• Calliophini;
  • Calliophis;
  • Elapinae;
  • Hemibungarini;
  • hemipenial morphology;
  • Micrurus;
  • molecular phylogeny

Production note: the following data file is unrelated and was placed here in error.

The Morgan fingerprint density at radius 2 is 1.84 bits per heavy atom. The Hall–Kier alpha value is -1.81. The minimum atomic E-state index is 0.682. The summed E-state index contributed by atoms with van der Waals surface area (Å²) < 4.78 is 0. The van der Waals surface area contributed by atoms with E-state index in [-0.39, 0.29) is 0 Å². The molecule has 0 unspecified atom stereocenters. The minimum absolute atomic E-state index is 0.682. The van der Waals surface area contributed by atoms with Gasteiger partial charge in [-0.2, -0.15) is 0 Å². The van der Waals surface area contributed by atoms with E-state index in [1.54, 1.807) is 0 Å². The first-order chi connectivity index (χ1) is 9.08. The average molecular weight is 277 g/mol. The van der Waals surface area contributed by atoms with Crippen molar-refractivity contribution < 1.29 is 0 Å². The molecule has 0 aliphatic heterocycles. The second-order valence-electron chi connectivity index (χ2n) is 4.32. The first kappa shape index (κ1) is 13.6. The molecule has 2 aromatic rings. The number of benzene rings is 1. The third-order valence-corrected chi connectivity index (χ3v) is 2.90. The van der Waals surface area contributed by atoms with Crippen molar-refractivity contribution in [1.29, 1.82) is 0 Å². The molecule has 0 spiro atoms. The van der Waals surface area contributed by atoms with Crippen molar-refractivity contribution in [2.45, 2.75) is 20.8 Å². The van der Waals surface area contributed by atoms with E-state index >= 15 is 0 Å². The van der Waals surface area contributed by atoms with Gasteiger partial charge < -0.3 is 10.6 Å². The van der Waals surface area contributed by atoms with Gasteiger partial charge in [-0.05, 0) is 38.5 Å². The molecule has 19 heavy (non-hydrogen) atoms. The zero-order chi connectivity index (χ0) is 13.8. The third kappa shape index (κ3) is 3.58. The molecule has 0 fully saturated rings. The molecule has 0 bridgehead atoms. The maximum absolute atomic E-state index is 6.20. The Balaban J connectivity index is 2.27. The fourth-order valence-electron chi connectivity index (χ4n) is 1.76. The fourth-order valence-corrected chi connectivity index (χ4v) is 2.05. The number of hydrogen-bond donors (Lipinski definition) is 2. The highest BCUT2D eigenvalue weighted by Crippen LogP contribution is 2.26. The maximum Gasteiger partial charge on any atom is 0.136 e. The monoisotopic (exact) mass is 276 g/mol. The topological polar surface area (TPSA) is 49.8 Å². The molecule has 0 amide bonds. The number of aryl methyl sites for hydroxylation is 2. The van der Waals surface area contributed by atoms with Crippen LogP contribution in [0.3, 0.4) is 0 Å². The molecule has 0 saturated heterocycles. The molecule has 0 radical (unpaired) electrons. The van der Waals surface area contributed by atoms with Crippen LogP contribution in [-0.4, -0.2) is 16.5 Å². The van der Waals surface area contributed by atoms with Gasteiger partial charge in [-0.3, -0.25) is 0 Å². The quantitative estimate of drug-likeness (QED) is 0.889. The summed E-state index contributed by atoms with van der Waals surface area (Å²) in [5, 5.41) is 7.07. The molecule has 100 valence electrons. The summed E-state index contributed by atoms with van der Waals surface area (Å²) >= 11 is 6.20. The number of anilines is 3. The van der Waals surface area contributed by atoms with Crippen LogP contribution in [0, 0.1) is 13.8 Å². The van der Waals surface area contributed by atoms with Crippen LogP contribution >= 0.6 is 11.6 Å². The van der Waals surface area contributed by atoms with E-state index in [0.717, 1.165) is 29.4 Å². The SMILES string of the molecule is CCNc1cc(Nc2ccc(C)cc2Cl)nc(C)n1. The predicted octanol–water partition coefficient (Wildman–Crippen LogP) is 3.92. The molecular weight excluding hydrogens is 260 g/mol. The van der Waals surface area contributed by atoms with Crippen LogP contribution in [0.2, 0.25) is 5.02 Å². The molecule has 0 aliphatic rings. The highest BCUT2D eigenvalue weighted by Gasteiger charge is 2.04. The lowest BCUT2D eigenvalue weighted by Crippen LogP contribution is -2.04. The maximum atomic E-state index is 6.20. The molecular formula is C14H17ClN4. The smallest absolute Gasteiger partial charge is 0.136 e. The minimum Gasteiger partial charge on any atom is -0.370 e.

The snake family Elapidae contains over 60 genera (about 300 species) of highly venomous snakes. About one-third of the alpha-taxonomic diversity of the Elapidae comprises coralsnakes: a major radiation of colourful venomous snakes including six genera distributed in Asia and the Americas. In this study, we examine molecular phylogenetic and descriptive morphological evidence for the placement of the monotypic coralsnake genus Hemibungarus (H. calligaster (Wiegmann)) among the elapids, and clarify the relationships among genera traditionally referred to as ‘coralsnakes’. We use two mitochondrial gene fragments (ND4 and cyt-b) and a nuclear gene fragment (c-mos) to estimate relationships among elapids and other colubroid snakes, based on parsimony and likelihood methods, as well as Bayesian phylogenetic methods incorporating complex partitioned models of nucleotide evolution. As different phylogenetic methods provided alternativee results, we include an extensive examination of molecular phylogenetic analyses to facilitate a transparent and thorough exploration of the data. Additionally, we highlight external morphological and hemipenial characters that appear to further support molecular hypotheses for the placement of Hemibungarus, and relationships among the Elapinae. Owing to conflicting descriptions of morphological characters in the literature, and the unavailable of comparative morphological data for certain key species, we include detailed descriptions of the hemipenes of Bungarus caeruleus (Schneider), B. fasciatus (Schneider), Calliophis nigrescens Günther, Dendroaspis polylepis (Günther), H. calligaster (Wiegmann), Naja naja (Linnaeus) and Ophiophagus hannah (Cantor). We present evidence that Asian and American coralsnakes (Calliophis, Sinomicrurus, Micruroides, Micrurus and Leptomicrurus) form an exclusive clade, distantly related to Hemibungarus. Thus, despite long-held beliefs of systematic affinities based on morphology and colour pattern, our results suggest that Hemibungarus is not (phylogenetically) a coralsnake, but instead shares an exclusive common ancestor with Afro-Asian elapine genera (Elapsoidea, Dendroaspis and Ophiophagus). Results of our molecular phylogenetic analyses also support the recognition of two primary clades of elapids corresponding to the subfamilies Elapinae and Hydrophiinae. Additionally, we provide evidence that the Elapinae consists of two main clades: (1) coralsnakes s.s. (Calliophis, Sinomicrurus, Micruroides, Micrurus, Leptomicrurus), and (2) the remaining genera of Afro-Asian species, including cobras, kraits, mambas and Hemibungarus. We suggest a new classification for these two elapine clades: Calliophini for the coralsnakes (Calliophis, Sinomicrurus, Micrurus, Micruroides and Leptomicrurus), and Hemibungarini for the remaining Afro-Asian elapine species, including Hemibungarus. © 2007 The Linnean Society of London, Zoological Journal of the Linnean Society, 2007, 151, 809–831.